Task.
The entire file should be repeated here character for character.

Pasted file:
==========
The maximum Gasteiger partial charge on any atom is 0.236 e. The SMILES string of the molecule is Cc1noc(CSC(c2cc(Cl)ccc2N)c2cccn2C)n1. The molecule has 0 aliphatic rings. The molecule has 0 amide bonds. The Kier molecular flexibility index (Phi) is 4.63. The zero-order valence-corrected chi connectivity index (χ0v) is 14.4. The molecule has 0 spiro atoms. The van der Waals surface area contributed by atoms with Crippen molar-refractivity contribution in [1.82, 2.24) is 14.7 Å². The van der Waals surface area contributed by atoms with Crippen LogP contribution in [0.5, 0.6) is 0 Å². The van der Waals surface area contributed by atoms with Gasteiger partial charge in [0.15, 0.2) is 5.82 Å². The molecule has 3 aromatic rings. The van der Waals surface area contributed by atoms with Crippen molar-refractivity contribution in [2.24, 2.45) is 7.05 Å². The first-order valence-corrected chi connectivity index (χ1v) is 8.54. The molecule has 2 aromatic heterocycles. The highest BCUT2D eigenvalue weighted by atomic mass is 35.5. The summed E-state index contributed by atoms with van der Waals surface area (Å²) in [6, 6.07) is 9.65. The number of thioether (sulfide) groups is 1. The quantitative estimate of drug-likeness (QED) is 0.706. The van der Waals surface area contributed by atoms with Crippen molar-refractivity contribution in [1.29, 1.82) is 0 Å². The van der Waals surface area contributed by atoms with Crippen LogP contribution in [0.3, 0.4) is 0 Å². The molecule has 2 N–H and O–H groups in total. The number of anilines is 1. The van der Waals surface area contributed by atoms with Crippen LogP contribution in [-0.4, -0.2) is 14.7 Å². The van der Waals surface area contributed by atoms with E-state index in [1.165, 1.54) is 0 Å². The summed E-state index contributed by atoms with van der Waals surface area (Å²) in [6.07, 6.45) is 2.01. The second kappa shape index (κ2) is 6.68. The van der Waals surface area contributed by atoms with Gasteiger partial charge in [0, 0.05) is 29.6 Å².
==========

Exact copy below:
The maximum Gasteiger partial charge on any atom is 0.236 e. The SMILES string of the molecule is Cc1noc(CSC(c2cc(Cl)ccc2N)c2cccn2C)n1. The molecule has 0 aliphatic rings. The molecule has 0 amide bonds. The Kier molecular flexibility index (Phi) is 4.63. The zero-order valence-corrected chi connectivity index (χ0v) is 14.4. The molecule has 0 spiro atoms. The van der Waals surface area contributed by atoms with Crippen molar-refractivity contribution in [1.82, 2.24) is 14.7 Å². The van der Waals surface area contributed by atoms with Crippen LogP contribution in [0.5, 0.6) is 0 Å². The van der Waals surface area contributed by atoms with Gasteiger partial charge in [0.15, 0.2) is 5.82 Å². The molecule has 3 aromatic rings. The van der Waals surface area contributed by atoms with Crippen molar-refractivity contribution in [2.24, 2.45) is 7.05 Å². The first-order valence-corrected chi connectivity index (χ1v) is 8.54. The molecule has 2 aromatic heterocycles. The highest BCUT2D eigenvalue weighted by atomic mass is 35.5. The summed E-state index contributed by atoms with van der Waals surface area (Å²) in [6, 6.07) is 9.65. The number of thioether (sulfide) groups is 1. The quantitative estimate of drug-likeness (QED) is 0.706. The van der Waals surface area contributed by atoms with Crippen molar-refractivity contribution in [1.29, 1.82) is 0 Å². The van der Waals surface area contributed by atoms with Crippen LogP contribution in [0.3, 0.4) is 0 Å². The molecule has 2 N–H and O–H groups in total. The number of anilines is 1. The van der Waals surface area contributed by atoms with Crippen LogP contribution in [-0.4, -0.2) is 14.7 Å². The van der Waals surface area contributed by atoms with E-state index in [1.165, 1.54) is 0 Å². The summed E-state index contributed by atoms with van der Waals surface area (Å²) in [6.07, 6.45) is 2.01. The second kappa shape index (κ2) is 6.68. The van der Waals surface area contributed by atoms with Gasteiger partial charge in [0, 0.05) is 29.6 Å².